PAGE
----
Secondly, the Navajo code talker ...


Japan was notoriously bad at cryptography. It even played a role in the severity of Pearl Harbor. It had been planned that at the time the attack occurred, the Japanese ambassador would deliver a declaration of war to the State Department. However, the staff cryptographers were so bad at their job that they didn't decode the instructions to the ambassador and the declaration of war until several hours after the attack occurred. The Japanese ambassador had been in negotiations with the State Department right up until the attack was announced, further inflaming US anger at the attack. The Japanese appeared to be two-faced in negotiations and traitorous.
 
2014-04-15 06:57:43 PM  

dittybopper: foo monkey: Hey guys!  What's going on in this thread?

[upload.wikimedia.org image 355x444]

[upload.wikimedia.org image 482x608]

Not much, Newb.


woosh!
 
2014-04-15 06:58:20 PM  
Americans had been screwing them for more than a century by that point, Subster. At least that's what the birth records say.
 
2014-04-15 07:01:37 PM  

foo monkey: dittybopper: foo monkey: Hey guys!  What's going on in this thread?

[upload.wikimedia.org image 355x444]

[upload.wikimedia.org image 482x608]

Not much, Newb.

woosh!


OK, so it's a thread about cryptography, and you post Alan Turing, and then I post Marion Rejewski, who is the actual person most responsible for breaking Engima, and so what am I missing?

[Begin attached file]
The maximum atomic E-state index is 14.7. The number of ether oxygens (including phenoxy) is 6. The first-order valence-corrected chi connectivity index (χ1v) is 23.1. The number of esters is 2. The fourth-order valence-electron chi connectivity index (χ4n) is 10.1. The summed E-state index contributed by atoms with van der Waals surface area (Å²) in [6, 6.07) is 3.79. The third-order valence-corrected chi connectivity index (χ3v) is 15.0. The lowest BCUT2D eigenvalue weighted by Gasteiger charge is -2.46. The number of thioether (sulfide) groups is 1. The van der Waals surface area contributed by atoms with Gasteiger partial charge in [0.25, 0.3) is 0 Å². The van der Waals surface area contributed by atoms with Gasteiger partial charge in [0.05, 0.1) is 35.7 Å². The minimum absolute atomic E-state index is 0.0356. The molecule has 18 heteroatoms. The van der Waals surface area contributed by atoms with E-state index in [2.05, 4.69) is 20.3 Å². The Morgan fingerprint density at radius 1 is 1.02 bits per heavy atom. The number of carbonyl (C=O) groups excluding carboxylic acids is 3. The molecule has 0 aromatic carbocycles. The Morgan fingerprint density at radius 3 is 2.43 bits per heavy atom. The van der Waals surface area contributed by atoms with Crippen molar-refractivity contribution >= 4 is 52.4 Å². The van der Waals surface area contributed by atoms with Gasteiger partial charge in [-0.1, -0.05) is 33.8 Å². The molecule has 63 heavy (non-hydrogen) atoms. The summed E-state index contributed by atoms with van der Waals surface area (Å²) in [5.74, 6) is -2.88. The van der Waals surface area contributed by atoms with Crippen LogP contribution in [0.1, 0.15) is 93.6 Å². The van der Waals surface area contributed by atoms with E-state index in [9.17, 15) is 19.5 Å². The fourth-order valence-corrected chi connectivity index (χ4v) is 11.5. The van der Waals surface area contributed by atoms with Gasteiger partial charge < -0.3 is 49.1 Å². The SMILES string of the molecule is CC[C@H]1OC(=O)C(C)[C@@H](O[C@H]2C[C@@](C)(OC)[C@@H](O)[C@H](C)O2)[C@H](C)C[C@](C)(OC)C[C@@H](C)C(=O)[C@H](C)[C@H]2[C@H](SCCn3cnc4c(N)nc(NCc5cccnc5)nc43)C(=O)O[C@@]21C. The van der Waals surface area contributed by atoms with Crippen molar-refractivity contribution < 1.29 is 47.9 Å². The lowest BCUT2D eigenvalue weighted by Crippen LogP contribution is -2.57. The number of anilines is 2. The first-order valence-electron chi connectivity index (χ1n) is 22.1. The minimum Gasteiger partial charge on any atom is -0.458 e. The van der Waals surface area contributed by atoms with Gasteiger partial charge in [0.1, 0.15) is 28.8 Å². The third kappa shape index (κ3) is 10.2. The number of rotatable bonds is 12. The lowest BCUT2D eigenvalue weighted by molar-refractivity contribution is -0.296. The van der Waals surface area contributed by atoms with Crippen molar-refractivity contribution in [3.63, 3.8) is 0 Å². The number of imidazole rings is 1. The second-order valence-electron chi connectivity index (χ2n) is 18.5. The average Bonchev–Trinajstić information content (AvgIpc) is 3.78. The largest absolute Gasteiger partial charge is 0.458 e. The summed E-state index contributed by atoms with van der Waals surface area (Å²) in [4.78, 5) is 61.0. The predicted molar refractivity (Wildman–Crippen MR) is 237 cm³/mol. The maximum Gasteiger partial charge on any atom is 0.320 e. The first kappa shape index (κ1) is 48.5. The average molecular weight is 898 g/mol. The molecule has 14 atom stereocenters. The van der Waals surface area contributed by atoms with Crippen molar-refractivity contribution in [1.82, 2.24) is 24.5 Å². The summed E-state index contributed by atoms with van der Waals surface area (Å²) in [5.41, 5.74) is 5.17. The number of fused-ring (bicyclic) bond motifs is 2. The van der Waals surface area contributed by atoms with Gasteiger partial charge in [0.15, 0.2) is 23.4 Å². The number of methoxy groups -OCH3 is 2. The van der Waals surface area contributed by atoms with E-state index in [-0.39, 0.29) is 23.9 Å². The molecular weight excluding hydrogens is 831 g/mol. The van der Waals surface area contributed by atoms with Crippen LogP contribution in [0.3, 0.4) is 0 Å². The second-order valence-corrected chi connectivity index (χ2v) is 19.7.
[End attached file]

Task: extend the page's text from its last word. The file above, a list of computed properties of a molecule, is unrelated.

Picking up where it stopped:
2014-04-15 08:10:08 PM  
Rejewski? Sounds like the world's worst fake name.

An obvious jew very poorly disguesed fleeing Germany gets to the airport. The Nazi guards stop him.

Guard: Halt. What is your purpose?
Herschel: To visit my family, why not.
Guard: And what is your name?
Herschel: Herschel the Je- ahem, Rejew. Rejewski. Yeah, Herschel Rejewski.
Guard: Hershel Rejewski?
Herschel: That's my name.
Guard: Very well. Enjoy your trip.
Herschel: Shalom.
He gets on the plane. A few moments later, a rabbi appears.
Guard: Awful lot of Russians today.
 
2014-04-15 08:37:01 PM  

dittybopper: Oh, and honestly, even if we had sent every tactical message in plain English, without any encryption, we still would have beat the Japanese handily.  It would have been more expensive, but there was zero chance they were going to win.


I think Hiroshima and Nagasaki expedited a lot of that.

An uphill battle on the Japanese mainland when they're already bound and determined to launch suicide attacks (whether at sea, on land, or in the air), knowing there is absolutely no chance of winning. It would not have just been more expensive, but we'd have had taken so many casualties from fighting on their home turf that any victory we'd have from a land invasion would have been bittersweet at best.

And no amount of Navajo code-talking would have prevented that from happening, either.
 
2014-04-15 08:38:32 PM